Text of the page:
How the Academic Evaluation Process Works: Everything You Need to Know

metal gears working

You’ve filled out the application, been accepted and forwarded your transcripts to the University.

And now, you wait to see what transferred.

But why do you have to wait at all?

Since your evaluation is designed as a roadmap to degree completion, it is an ever-evolving review of credits that shows you what requirements have been fulfilled or still remain to complete your degree. So while your evaluation is not an official transcript, it documents your entire degree program.

So from the moment the Office of the Registrar receives your transcripts, your personalized Academic Evaluation has a long journey to confirm your credits before it posts to your Online Student Services account.

Topics: Transferring College Credit, Going Back to College, Advising

What to Really Expect on Your First Online Course Exam or TECEP®

computer mouse on exam answer sheet
Taking an online exam can be intimidating. If you went to high school or college in the 90s — like me — you took tests on paper, either filling in bubbles or trying to fill up a blue book. At Thomas Edison State University, though, your course and TECEP® exams are primarily taken online. So, after you’ve studied, gathered your pen and scrap paper (and whatever else your syllabus or test description allows) and logged into the online proctoring service, you might be unfamiliar with this new testing experience. To help you get accustomed to your new assessment space, here’s what you can expect during an online exam that differs from the little blue book or bubbles you remember.

Topics: Taking Courses, Credit by Exam

5 Things Productive Students Do Every Day - Even When Life Gets Stressful

large stack of do papers next to a small pile of done
Chances are you're reading this article for one of two reasons:
 
A. You’re procrastinating.
B. You’re genuinely interested in becoming more productive.
 
Whatever your reason, you probably feel as if there's never enough time for everything. Instead, you are left feeling overwhelmed, stressed and anxious.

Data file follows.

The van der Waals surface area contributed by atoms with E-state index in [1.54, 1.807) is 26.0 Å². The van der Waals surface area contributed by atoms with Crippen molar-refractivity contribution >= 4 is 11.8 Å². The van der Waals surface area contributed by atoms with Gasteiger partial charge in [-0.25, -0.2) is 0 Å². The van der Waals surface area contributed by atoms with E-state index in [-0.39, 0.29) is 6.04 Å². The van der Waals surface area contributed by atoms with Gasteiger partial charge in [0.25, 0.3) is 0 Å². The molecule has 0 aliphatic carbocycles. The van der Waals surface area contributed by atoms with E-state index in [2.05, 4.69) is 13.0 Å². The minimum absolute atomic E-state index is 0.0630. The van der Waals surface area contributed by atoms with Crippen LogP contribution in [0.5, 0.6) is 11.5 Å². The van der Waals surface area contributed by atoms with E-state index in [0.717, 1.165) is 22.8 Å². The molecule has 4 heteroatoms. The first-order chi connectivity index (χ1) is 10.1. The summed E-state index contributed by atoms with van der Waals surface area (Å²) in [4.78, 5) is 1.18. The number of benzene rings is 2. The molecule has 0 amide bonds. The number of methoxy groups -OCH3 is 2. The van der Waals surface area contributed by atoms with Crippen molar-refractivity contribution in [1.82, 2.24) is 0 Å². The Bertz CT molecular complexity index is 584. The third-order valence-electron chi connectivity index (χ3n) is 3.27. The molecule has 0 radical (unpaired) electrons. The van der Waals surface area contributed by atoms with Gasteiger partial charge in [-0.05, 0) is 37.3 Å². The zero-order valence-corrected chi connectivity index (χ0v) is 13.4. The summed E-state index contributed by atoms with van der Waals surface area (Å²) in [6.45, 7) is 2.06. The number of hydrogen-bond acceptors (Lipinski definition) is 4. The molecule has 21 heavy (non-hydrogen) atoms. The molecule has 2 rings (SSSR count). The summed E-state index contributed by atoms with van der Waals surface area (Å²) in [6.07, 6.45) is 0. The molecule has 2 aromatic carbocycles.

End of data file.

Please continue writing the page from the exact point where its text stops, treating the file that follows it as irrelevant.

So when we see those students that always seem to “just get it done,” we can’t help but be envious. Even under tremendous pressure, they remain efficient, motivated and productive. What's their secret?

Topics: Going Back to College, Motivation, Work-Life Balance

Why Become a Doctor of Nursing Practice (DNP)?

Healthcare is changing. Systems are moving. And the need for doctoral-prepared nurses has taken on a life of its own.

Since 2004, when the American Association of Colleges of Nursing (AACN) identified a need for clinical nurses to have a higher degree in education, professional nursing organizations and institutes of medicine across the nation have bolstered their efforts to increase the number of doctoral-prepared nurses. But a fragmented U.S. healthcare and public health system has not made this an easy task. Nevertheless, by 2020, the Institute of Medicine recommends that a critical solution to meeting these future health needs is to double the number of nurses with doctoral degrees by 2020.

But will you be ready to meet the demands of this new and complex healthcare environment? Or will you take on a leadership role?

Topics: Career, Nursing

College vs. University: What's the Difference?

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Higher education options for adult learners often include both colleges and universities, and differentiating and judging them can be difficult.

In the United States, colleges and universities are often discussed interchangeably with little to no realization of the difference between them. In fact, you'll likely consider yourself a 'college student' no matter which type of institution you attend. Even though this usage is perfectly acceptable, it's important to note that colleges and universities have several differences that could affect which type of school you choose.